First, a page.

WASHINGTON – Teachers and children at Maury Elementary School wished for peace and pledged always to remember the Sept. 11 victims Thursday as they gathered around the cherry tree planted in their garden on that mournful day.
“Today we share hope,” Maury Principal Dale Talbert told the children,who could still vividly remember the events.
“It was a very scary day,” he said. “There was a lot of hugging.”
Talbert explained that many of the children's parents were called to duty when Flight 77 hit the Pentagon,and the children were left in the school staff’s care. Maury is about a mile from the Capitol.
“I feel sad because the kids died,” said Maury sixth grader Danielle Ferguson,11. “I want the kids to be safe and take care of themselves.”
Sixth grader Amber Petty,11 said,“I remember the news coverage,people walking away from the Trade Center.”
But the message that Petty said she would send to the world is “Don't be afraid!”
Two years later,Maury Elementary students observed the raising of the Freedom Flag,made to commemorate the Washington students,teachers,parents and National Geographic staffers who died Sept. 11.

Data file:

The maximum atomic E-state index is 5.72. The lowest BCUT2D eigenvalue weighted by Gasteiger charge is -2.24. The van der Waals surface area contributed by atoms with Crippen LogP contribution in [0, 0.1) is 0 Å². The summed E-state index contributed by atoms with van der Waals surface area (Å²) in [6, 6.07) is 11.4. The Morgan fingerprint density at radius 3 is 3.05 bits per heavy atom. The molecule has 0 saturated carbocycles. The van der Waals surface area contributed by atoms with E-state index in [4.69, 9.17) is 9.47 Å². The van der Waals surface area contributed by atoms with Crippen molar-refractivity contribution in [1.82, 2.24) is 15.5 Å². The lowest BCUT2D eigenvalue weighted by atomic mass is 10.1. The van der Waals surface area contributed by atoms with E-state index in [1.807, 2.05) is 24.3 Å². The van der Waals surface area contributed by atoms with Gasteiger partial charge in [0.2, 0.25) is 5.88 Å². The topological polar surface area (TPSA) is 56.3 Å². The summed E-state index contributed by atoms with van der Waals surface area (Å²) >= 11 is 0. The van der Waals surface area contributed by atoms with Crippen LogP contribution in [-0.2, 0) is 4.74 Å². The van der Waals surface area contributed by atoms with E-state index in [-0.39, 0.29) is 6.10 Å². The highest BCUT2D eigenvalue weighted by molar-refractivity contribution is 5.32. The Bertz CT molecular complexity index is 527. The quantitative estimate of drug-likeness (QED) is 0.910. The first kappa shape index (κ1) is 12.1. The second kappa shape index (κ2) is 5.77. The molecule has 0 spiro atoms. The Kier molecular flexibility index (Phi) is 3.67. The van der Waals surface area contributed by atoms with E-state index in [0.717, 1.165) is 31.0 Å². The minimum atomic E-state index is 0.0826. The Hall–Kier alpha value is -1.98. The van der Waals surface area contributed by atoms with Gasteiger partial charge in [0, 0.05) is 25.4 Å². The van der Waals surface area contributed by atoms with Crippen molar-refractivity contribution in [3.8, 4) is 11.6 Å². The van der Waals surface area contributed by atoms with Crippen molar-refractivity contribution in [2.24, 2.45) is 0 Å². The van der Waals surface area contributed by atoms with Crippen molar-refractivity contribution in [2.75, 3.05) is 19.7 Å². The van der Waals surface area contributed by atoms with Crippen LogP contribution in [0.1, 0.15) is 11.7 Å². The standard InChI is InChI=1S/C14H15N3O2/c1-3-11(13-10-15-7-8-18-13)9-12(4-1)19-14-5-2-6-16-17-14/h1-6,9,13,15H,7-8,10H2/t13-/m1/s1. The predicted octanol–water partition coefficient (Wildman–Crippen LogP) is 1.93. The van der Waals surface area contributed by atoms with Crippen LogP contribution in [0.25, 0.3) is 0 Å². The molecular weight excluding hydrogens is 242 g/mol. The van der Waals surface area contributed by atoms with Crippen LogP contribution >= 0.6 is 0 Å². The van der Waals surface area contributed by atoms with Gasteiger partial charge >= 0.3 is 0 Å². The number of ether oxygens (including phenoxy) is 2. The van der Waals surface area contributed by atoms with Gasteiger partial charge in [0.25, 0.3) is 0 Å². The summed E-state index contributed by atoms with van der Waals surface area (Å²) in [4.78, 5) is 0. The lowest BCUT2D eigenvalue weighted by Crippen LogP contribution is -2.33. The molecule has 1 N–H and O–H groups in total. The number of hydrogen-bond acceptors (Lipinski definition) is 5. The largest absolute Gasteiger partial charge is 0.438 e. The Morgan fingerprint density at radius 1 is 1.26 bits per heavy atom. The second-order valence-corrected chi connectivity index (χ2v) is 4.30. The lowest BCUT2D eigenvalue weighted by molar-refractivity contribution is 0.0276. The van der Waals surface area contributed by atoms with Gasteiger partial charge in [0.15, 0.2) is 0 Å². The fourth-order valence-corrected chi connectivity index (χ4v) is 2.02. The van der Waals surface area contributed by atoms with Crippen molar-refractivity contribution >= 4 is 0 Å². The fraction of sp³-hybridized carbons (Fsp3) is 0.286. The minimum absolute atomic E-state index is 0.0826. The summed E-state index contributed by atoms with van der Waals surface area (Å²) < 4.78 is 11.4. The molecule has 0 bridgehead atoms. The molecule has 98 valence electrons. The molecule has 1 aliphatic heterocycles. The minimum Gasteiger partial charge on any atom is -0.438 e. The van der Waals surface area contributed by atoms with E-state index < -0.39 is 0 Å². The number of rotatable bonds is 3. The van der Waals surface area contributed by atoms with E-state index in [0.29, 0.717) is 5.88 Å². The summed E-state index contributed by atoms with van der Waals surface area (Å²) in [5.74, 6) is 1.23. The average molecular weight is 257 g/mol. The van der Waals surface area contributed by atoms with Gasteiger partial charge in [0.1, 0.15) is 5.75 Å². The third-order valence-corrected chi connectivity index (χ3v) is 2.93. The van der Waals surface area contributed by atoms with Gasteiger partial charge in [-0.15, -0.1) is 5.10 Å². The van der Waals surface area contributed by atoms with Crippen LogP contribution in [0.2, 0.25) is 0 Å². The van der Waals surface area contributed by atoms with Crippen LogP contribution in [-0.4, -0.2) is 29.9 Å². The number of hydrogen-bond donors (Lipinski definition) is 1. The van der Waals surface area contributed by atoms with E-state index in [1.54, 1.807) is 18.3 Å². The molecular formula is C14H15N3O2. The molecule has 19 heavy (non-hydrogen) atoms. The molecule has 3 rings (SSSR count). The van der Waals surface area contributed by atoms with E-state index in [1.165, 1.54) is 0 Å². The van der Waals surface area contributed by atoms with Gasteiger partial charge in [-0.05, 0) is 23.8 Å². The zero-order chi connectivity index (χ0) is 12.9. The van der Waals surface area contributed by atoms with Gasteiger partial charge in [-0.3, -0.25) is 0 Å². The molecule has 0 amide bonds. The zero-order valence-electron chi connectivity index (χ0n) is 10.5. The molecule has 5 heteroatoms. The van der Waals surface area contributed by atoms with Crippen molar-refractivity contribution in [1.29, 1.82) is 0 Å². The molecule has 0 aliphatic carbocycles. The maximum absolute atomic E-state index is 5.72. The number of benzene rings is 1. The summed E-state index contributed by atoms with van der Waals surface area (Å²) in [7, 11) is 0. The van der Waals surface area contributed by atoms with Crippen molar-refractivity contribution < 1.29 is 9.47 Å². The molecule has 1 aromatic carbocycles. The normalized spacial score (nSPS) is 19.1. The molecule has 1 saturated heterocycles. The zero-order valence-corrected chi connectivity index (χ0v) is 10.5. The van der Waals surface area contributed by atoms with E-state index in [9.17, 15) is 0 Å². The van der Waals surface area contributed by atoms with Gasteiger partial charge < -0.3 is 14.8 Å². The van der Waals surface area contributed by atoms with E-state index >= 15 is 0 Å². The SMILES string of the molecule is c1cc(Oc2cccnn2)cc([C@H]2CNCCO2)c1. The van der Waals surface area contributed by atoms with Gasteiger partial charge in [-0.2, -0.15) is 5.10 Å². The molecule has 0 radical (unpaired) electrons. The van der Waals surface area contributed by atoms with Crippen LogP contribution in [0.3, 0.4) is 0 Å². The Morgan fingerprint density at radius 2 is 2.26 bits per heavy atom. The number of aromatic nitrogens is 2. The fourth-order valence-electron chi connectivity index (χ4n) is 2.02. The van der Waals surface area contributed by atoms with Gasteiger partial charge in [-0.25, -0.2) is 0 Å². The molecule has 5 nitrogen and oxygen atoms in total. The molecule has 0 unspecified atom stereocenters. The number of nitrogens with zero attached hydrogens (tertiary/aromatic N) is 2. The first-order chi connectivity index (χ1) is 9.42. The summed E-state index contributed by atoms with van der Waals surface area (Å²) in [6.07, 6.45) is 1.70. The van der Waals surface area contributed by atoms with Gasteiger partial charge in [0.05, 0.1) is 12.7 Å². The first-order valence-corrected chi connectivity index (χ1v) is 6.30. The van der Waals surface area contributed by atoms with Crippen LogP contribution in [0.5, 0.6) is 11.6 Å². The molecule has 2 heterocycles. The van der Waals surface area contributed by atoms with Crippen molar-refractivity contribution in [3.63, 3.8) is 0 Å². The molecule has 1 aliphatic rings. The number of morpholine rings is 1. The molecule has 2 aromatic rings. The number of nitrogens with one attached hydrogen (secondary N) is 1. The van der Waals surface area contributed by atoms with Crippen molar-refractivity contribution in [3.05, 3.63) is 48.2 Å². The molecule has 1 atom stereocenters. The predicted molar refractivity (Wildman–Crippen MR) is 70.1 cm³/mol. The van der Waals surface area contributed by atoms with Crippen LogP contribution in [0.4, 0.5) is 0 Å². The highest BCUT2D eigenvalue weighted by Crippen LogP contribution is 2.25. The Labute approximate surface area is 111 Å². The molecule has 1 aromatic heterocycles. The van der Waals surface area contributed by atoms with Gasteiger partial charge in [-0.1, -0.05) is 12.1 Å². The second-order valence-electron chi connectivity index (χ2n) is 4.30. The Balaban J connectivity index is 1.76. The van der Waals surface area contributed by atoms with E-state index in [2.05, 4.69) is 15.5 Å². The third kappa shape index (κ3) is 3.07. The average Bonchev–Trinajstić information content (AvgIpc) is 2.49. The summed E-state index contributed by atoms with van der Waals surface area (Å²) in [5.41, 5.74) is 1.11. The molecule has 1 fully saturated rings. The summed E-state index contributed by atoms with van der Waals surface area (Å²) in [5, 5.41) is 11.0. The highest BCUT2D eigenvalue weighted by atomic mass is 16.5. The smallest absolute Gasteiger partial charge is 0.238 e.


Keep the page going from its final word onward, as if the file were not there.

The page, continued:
Students Rodney Dickens,Bernard C. Brown Jr. and Asia Cottom; teachers Hilda Taylor,Sarah Clark and James Debeneure; National Geographic staffers Ann Judge and Joe Ferguson; and parents Marsha Dianah Rathchford and Johnnie Doctor Jr. were flying to California on an educational trip when their plane was taken over by hijackers and slammed into the Pentagon.
Public schools across the city displayed the flag,and about 150 students,administrators and elected officials participated in a ceremony earlier in the day at the school system’s headquarters.
President of the Best Friends Foundation Elayne Bennett explained the flag’s symbolism. Her group works with teenage girls in the public school system.
She said three white stripes symbolize the rescue,fire,police and Port Authority personnel who sacrificed their lives on Sept. 11,2001. Two middle red stripes stand for the Twin Towers and those who died there. A top red stripe is dedicated to the bloodshed of those who died at the Pentagon,and the bottom red stripe is for those who died in Pennsylvania. The flag also has a star — for all who lived and died for freedom – surrounded by five bars,representing a broken pentagon.
District of Columbia Delegate Eleanor Holmes Norton,D,said the Sept. 11 events would be like the memories of President Kennedy’s assassination for older Americans.
“They’re likely to spend the rest of their lives trying to make sense of Sept. 11,” Norton said.
D.C. Public Schools Superintendent Dr. Paul L. Vance said the grief brought by the Sept. 11 attacks is tempered by the knowledge that an end is a new beginning.
“We come here to fight thoughts of despair with hope,” Vance said.